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Ganesan “Ravi” Ravishanker, director of Technology Support Services and adjunct associate professor of chemistry, explains where his home countries were struck by the December 26 tsunami.

 
Posted 01.31.05

Tsunami Hits too Close to Home

Millions of Americans watched as the Dec. 26 tsunami obliterated south Asia's coastal belts. But for Ganesan "Ravi" Ravishanker, the event was far more personal.

Ravishanker, director of Technology Support Services and adjunct associate professor of chemistry, is a Sri Lanka native and attended college in southern India where the tidal waves battered both shorelines for a half-mile inland.

“Those are both places where I have spent a lot of my childhood and teenage years and have vivid memories of,” Ravishanker said. “Most of my extended family members live in these two countries.”

The tsunami, triggered by a magnitude 9.0 earthquake off Indonesia, killed more than 170,000 people as it crashed the shores of 10 countries around the Indian Ocean. Sri Lanka and Indonesia received the hardest hits.

Ravishanker, who lost his parents as a young child, grew up with his aunt, uncle, sister and 11 cousins in the country’s capital, Colombo. Three of these cousins are raising families in Sri Lanka and the rest moved to southern India.

“I was just getting back from vacation and I was still in a relaxing vacation mode, when they started flashing news about the tsunami damage on TV,” he said. “I immediately thought about my family. Many of them were living in area close to the coast.”

Relatives in Tamil Nadu, India, immediately e-mailed Ravishanker in America and let him know they were OK. His relatives in Sri Lanka, however, were still unaccounted for. Although his relatives lived inland in Kandy, he feared they may be traveling on a train that was derailed by the tsunami.

“All I could do is sit, watch and wait,” he said.

Sri Lanka, a pear-shaped island four times larger than the state of Connecticut, is located 18 miles southeast of India. With no communications available to his homeland, he waited as the death toll climbed to 30,000. The missing count hovered at 5,600. More than 200,000 families were displaced by the earthquake-spawned waves.

 “The Sri Lanka that I remember, that I grew up in, was one of the most enjoyable places. It was surrounded by the ocean, there were beaches, a perfect climate and the people were very friendly. It was a great place,” he said. “It was like paradise.”

Via Indian television channels, Ravishanker watched debris of fishermen’s wood shacks envelop the once pristine, palm-lined beaches. Disfigured bodies “in all forms and shapes” piled up near landmarks all recognizable to the Sri Lanka native.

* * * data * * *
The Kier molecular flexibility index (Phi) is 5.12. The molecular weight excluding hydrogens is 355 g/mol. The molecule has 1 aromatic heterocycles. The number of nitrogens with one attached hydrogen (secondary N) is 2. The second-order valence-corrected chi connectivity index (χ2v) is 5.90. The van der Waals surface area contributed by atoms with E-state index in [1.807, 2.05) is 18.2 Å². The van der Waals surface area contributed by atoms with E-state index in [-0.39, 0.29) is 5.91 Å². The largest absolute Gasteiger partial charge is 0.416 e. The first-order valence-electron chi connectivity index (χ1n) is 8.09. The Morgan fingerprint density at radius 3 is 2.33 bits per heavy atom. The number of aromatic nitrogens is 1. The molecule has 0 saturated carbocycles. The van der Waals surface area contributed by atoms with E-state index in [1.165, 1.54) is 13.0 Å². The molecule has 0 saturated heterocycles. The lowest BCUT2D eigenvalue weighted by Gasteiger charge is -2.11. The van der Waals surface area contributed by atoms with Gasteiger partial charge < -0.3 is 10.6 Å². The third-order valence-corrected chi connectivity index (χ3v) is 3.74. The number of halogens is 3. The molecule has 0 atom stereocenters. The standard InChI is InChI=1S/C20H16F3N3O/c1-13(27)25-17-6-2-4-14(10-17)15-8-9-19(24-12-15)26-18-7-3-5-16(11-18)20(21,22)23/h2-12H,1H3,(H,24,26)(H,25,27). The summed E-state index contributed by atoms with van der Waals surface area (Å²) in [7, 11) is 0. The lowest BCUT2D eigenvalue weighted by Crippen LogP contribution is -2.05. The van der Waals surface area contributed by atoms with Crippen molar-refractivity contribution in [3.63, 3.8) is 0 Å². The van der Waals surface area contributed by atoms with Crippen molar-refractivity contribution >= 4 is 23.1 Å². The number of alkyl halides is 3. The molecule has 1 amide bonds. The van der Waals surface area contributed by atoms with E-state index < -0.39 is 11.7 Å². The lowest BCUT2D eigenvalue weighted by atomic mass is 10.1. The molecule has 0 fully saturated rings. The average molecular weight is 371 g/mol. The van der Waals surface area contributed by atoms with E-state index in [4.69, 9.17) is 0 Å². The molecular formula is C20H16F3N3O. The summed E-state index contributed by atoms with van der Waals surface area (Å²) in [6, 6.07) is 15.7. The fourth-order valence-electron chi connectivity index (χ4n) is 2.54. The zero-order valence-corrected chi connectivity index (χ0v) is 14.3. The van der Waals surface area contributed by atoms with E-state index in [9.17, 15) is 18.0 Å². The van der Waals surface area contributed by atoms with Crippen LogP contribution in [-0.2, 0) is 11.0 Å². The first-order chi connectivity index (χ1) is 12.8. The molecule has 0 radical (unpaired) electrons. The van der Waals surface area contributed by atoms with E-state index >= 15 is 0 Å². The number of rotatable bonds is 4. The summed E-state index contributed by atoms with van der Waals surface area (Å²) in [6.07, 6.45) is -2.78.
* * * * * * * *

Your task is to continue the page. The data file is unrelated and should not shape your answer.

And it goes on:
“It was heart-wrenching to watch,” he said. “I was thinking of my family, but also these poor children affected by this disaster. What’s so sad is that the first wave came in and pushed all these fish up on shore, and all the fishermen told their kids to come out and see and play with the fish. Little did they know that a bigger wave was coming to eat them all up.”

On Dec. 30, Ravishanker finally heard from his Sri Lankan relatives. Everyone was alive. With his family all accounted for, Ravishanker immediately pursued ways to help the victims of the disaster.

Rescue efforts are somewhat hampered by an ongoing civil war in the country between the Sinhalese and Tamil Tigers. Pockets of the northern and eastern areas are heavily mined. A physical presence of rescue workers in these areas carries a certain amount of danger.

The Sri Lankan government has urged donor nations to donate $15.6 billion to rebuild tsunami-affected parts of the country, but Ravishanker was advised to hold off and carefully explore more long lasting avenues to help those affected. He’s considering funding an orphaned child’s education for life. His brother-in-law, Shankar, is working with these orphaned children directly back in Chennai, India.

“I take great pride in my brother-in-law for doing this, and I think the outpouring of local support is a great thing to see. People are setting aside their religious differences and caste barriers are vanishing,” he said. “I can’t imagine people doing this 20 years ago. People are already setting up shops and makeshift schools. Recovery have been remarkable.”

 
By Olivia Bartlett, The Wesleyan Connection editor